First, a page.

Danville Community School Corporation (DCSC) has instituted a new learning program in an attempt to keep students more engaged and receive instruction at their own pace.
Danville South Elementary School is one of several schools in the corporation trying out the new teaching style called Mass Customized Learning (MCL) in pilot classes for its third- and fourth-grade math classes.
DCSC Superintendent Dr. Denis Ward said the corporation started looking for ideas to improve the teaching and learning processes five years ago. After a few years of searching, they came across the MCL model.
Ward said DCSC did the necessary research which included visiting other schools across the country that have implemented this type of program. After gaining knowledge on the model, he said DCSC set up teacher-led committees to tailor it to Danville’s needs.
The program was instituted throughout the school system at the beginning of this year in various subjects, and at South, there are five pilot classrooms focusing on math.
Ward is working with Principal Tina Noe, Director of Academic Services Morgan Walker, and teachers to make the pilot program a success.
Noe said the students’ goal is to master each lesson so they can move on to the next topic, and ultimately be able to show they have completed the necessary steps to advance past a grade level in that subject.
She said the MCL teaching method allows students with similar learning levels to be grouped together and for each student to go at their own pace, which allows them to get a more personalized learning experience. Students are also afforded the chance to take ownership over their learning, something Noe said she has found really motivates them.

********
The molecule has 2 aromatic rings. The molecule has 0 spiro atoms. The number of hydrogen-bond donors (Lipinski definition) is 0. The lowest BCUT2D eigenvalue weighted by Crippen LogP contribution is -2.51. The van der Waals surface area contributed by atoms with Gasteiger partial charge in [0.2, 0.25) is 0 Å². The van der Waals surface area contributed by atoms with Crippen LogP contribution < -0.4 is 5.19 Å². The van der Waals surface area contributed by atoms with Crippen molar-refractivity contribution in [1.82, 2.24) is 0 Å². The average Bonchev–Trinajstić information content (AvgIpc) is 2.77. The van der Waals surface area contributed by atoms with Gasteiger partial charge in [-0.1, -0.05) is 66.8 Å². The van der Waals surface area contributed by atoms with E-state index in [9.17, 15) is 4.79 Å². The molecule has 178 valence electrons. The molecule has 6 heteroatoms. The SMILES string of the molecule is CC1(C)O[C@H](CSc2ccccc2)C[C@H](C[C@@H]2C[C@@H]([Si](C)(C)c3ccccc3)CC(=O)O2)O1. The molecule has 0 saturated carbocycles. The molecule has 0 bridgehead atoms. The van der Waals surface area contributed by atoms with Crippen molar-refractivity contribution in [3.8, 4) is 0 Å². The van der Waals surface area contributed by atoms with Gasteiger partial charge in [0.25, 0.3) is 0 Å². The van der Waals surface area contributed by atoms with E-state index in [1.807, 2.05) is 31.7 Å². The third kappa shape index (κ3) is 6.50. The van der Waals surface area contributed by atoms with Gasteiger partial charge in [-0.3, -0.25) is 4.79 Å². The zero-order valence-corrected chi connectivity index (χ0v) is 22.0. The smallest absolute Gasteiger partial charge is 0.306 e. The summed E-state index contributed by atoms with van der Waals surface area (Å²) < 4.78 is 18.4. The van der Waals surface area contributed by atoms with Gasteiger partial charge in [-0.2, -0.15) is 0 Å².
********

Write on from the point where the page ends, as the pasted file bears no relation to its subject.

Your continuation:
Walker said the change in style of teaching has also motivated the teachers. Many of them volunteered for the pilot classes.
“The teachers that are doing these pilots are extremely passionate,” she said. “Not only because they volunteered, but now that they’ve taken ownership, they’re very vested in the process. They want everything to succeed.”
Ward emphasized that the new program still follows state standards.
“We teach the standards,” Ward said. “Our state standards have to be the core of our instruction, and then we’re holding students accountable to master the content.”
Noe said each lesson consists of a pre-test, work stations, direct instruction, post-test, remediation if necessary, and then a performance assessment, which must be completed before the student can move on.
The performance assessment allows teachers to gauge if a student is truly ready to move on to the next topic, by making the student explain and apply the newly learned skill, not just answer multiple choice questions.
On a daily basis, Noe explained, students go to three stations during the 95-minute pilot class period.
Because students are broken up into so many groups of differing learning levels, she said teachers rely on the help of teachers’ assistants and parent volunteers.